80 parts, 43 times scaled down, 14 months. An insight into the model car manufacturing process.
Volkswagen model cars are the product of an intricate and complex process, coupled with excellent workmanship. Their details and contours precisely reflect the originals. We take a closer look at the model car manufacturing process – from conceptualisation to completion.
Step 1: Design.
Each model begins as an intangible collection of data parameters, in the form of original vehicle design schematics from Volkswagen. Over 14 months before a new vehicle is publicly revealed to the world, design blueprints of the vehicle are entrusted to model car manufacturers such as Norev and Schuco under strict secrecy.
A team of experts from the manufacturer uses this data to develop a prototype – a three-dimensional surface model that mimics the exterior design of the vehicle. Made of plastic, the model is approximately twice the size of what the finalised scale model will be, as this is the only means of accurately replicating all of the vehicle’s intricate details and unique characteristics.
Whilst developing the prototype, all of the measurements and design schematics are checked for completeness, and then evaluated to ensure precision. Finally, the data is meticulously transferred to the model to ensure that all subtleties of the original vehicle model are present. Due to the effort required in producing this prototype, it is necessary to spend more time on creating larger models.
After the prototype is formed, it passes through two correction cycles to eliminate any minute flaws, and is finally submitted for approval. Once this approval has been granted, the actual production process begins.
A workpiece then begins to form. The workpiece is the first step to creating an actual die-cast model – as specialists utilise the prototype to manufacture a rough cut of the workpiece from a simple piece of steel. Gradually, the steel block takes on the desired shape, and slowly transforms into a recognisable reproduction of a Volkswagen car.
During the modelling process, the metal surface is milled – a machining process of using rotary cutters to remove material from a surface in different angles – to form raised areas and indentations, which will later serve to accurately replicate the design and details of the original car on a smaller scale. Extremely fine indentations such as wing mirror details are created using controlled shorting, which burns off minuscule amounts of steel.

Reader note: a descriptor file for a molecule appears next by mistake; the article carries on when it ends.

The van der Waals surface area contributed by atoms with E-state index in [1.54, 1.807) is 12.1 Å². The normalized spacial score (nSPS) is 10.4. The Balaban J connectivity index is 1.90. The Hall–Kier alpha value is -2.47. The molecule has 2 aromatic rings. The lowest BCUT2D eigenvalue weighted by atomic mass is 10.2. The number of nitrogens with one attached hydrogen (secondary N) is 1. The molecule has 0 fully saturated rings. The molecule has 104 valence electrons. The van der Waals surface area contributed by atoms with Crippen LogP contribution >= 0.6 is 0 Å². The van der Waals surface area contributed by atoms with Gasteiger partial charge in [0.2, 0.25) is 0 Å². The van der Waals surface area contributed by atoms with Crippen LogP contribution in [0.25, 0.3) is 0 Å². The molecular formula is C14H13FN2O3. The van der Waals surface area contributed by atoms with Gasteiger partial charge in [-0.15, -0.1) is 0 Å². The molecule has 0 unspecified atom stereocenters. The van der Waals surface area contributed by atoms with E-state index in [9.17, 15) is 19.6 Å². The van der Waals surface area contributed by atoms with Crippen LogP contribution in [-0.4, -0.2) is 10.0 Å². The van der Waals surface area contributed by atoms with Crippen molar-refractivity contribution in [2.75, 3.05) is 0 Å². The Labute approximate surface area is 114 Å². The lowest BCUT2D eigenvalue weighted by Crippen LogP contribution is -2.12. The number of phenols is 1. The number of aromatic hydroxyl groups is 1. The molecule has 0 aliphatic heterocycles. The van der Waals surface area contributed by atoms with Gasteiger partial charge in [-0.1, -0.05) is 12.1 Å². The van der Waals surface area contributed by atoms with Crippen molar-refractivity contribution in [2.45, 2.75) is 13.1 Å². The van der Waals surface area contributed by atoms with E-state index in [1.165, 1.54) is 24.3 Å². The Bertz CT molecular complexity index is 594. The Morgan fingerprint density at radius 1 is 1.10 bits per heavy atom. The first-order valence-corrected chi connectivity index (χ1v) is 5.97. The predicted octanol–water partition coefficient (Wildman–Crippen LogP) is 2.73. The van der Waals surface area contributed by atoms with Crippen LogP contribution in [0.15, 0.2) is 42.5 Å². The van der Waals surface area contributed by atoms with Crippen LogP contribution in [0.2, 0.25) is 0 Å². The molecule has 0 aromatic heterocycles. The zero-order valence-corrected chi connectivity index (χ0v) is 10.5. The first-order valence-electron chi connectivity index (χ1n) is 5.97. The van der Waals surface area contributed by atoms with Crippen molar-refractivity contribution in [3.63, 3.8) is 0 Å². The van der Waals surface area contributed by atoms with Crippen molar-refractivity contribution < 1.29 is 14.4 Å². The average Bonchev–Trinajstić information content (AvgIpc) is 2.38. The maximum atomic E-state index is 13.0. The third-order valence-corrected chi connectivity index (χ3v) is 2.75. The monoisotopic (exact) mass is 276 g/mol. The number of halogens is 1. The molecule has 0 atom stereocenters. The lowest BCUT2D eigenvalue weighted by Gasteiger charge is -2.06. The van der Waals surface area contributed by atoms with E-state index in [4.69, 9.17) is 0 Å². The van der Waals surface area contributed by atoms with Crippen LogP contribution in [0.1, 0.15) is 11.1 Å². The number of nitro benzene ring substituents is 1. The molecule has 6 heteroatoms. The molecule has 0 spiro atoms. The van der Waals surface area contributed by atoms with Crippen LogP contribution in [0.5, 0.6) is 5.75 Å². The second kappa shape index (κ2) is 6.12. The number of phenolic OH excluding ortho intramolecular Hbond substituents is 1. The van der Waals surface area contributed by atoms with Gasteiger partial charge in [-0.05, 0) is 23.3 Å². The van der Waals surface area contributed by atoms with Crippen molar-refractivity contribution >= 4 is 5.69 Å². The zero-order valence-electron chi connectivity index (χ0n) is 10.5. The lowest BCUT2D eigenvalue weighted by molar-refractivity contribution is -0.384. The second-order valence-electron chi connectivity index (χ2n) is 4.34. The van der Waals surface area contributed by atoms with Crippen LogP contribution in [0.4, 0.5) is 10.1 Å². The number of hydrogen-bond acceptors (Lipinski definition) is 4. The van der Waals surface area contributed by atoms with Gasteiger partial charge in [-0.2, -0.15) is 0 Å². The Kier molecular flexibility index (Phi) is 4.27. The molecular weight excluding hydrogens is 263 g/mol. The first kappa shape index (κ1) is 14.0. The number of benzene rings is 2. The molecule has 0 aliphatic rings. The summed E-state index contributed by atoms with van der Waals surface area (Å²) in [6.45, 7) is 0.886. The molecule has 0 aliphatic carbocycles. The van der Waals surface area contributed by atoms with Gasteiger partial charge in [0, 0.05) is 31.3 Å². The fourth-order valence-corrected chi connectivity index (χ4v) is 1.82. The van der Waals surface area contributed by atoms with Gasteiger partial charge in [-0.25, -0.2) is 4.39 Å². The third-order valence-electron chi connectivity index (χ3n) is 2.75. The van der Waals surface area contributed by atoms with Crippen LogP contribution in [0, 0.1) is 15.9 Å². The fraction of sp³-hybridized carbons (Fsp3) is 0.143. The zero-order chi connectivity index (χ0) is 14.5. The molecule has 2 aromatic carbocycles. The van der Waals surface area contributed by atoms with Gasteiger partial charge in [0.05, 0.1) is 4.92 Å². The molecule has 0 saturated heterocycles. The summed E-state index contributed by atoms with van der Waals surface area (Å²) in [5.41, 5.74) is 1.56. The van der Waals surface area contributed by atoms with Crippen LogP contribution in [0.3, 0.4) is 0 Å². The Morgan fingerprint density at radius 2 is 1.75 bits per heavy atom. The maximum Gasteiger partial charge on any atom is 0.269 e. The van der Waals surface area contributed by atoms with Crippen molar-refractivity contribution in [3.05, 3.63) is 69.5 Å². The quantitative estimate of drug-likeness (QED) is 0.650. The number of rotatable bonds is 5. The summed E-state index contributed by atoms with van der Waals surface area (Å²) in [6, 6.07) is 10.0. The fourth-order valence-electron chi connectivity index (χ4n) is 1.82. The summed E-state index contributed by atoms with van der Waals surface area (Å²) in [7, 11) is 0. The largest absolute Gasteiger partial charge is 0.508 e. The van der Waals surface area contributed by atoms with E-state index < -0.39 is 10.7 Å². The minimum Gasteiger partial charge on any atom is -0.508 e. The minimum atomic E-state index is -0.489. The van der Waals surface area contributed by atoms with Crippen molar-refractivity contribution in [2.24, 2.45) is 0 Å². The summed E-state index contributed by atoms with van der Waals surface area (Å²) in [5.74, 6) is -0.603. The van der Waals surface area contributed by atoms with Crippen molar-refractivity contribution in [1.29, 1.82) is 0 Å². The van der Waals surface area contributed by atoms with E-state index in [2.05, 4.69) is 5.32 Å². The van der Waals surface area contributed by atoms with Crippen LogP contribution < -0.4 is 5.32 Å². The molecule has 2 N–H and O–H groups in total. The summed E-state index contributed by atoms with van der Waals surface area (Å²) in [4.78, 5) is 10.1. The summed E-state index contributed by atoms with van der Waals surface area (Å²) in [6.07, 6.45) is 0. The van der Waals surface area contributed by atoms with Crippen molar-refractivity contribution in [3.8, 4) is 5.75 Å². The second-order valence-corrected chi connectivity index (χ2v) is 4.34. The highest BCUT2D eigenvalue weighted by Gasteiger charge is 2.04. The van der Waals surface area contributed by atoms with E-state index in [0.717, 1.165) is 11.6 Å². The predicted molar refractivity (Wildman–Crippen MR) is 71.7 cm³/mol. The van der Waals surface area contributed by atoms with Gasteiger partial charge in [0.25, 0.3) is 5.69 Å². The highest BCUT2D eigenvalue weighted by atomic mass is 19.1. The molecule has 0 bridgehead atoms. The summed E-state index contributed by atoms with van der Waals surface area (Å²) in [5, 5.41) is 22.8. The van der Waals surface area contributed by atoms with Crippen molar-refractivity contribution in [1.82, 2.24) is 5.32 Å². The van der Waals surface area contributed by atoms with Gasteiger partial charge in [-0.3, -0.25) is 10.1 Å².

Despite the advanced technology and machinery involved in creating model cars, some things are still done by hand. Craftsmen bearing magnifying glasses and engraving tools trace and smoothen the contours that the machines have created, until the model has been checked numerous times and deemed absolutely satisfactory.
As the metalwork is complete, the models arrive at one of the final steps of the manufacturing process, where they are finished with a lustrous coat of paint and printed with logos, letterings and other decorations. Simple as it may seem, each design and colour is applied precisely to the exact location intended, with no room for error.
The finishing touch to each model car is done by hand, where individual parts are put together and glued, and minute components such as door handles, brake lights and headlights are placed in their positions with a pair of tweezers, a magnifying glass, and a steady hand. Each Volkswagen miniature model is truly a true-to-scale replica of the original vehicle, created in a place where the phrase ‘Perfection down to the smallest detail’ is a reality.
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